Medina County Mosquito Treatment Program
Click on the link below for the Ohio Department of Health reminder about how to avoid mosquito-borne illnesses
Storm Sewer and Catch Basin Treatment
The Medina County Health Department will begin mosquito prevention treatments in Medina County in May. This year, department staff will use Natular™ XRT, a larvicide product from the Clarke Company. It is an environmentally friendly larvicide which won the 2010 Presidential Green Chemistry Award. The tablets, which look like a large Pez candy (about 2 inches wide, 4 inches long, and ¾ inch thick), stay on the bottom of a catch basin for up to 180 days and will slowly release larvicide the entire summer.
For more information about the larvicide product Natular XRT, visit the following websites:
Natular™ Wins Award
Presidential Green Chemistry Challenge
Natular™ XRT Product Description, Label, MSDS
Individual Public and Private Properties
The Medina County Health Department has treated numerous individual public and private properties. These are generally areas that have a nuisance wetlands, woodland pools, retention ponds, or abandoned swimming pools or spas.
Larvacides used on the individual public and private properties include Natular G and Mosquito Dunks.
Natular G is a Naturalyte product for killing mosquito and midge larvae. This products active ingredient, spinosad, is basically derived from the fermentation of Saccharopolyspora spinosa, a naturally occurring soil organism.
Mosquito Dunks, is a biological insecticide that prevents mosquitoes from hatching, which can be used in aquatic habitats. This products active ingredient is Bacillus thuringiensis (Bti) a naturally occurring soil bacteria.
Mosquito Dunks Product Label, MSDS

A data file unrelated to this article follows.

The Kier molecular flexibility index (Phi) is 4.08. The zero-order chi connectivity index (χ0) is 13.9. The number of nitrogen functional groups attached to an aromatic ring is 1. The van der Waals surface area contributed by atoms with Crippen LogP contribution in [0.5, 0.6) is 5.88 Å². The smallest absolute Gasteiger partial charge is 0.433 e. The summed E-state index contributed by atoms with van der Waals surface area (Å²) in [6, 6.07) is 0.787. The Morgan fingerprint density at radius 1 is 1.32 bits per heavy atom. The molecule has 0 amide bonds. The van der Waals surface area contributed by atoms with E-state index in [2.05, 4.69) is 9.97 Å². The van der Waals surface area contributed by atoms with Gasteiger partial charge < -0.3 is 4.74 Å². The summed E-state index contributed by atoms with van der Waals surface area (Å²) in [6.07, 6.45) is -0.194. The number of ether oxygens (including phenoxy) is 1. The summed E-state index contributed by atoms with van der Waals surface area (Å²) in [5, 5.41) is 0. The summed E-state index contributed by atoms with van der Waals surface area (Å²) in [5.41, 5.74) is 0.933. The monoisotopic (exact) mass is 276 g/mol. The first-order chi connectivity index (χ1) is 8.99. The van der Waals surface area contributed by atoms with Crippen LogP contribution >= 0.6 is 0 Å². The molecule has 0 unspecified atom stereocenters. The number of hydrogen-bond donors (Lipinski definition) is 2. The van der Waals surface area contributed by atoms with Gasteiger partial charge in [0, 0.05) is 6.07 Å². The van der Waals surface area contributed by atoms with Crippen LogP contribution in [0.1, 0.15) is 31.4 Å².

Ohio Department of Health
Centers for Disease Control and Prevention (CDC), Division of Vector-Borne Infectious Diseases
How to Protect Yourself and Your Family
Facts About West Nile Virus
West Nile virus is a mosquito-borne virus that can cause encephalitis (inflammation of the brain) or meningitis (inflammation of the lining of the brain and spinal cord).
West Nile virus is spread to humans, birds, and animals by the bite of an infected mosquito. When a mosquito bites a bird that carries the virus, the mosquito becomes infected.
Many birds can be infected with West Nile virus, but crows and blue jays are most likely to die from the infection.
You will not necessarily become ill if bitten by an infected mosquito since most people who are infected with West Nile virus either have no symptoms or experience mild illness. If illness were to occur, it would occur within 5 to 15 days of being bitten by an infected mosquito. People cannot get West Nile virus directly from another person who has the disease. West Nile virus is not spread by person-to-person contact such as touching, kissing, or caring for someone who is infected.
The mosquitoes that carry West Nile virus typically lay their eggs in stagnant water and water-holding containers. Weeds, tall grass, and shrubbery provide an outdoor harborage for adult mosquitoes.
You can reduce the number of mosquitoes around your home and neighborhood by eliminating places
where they lay their eggs. Here are some simple steps you can take:
Dispose of tin cans, plastic containers, ceramic pots, or similar water-holding containers that have accumulated on your property. Dont overlook containers that have become overgrown by vegetation.
Clean up any solid waste and scrap tires on your property. Stagnant water in discarded tires is an ideal site for mosquitoes to breed.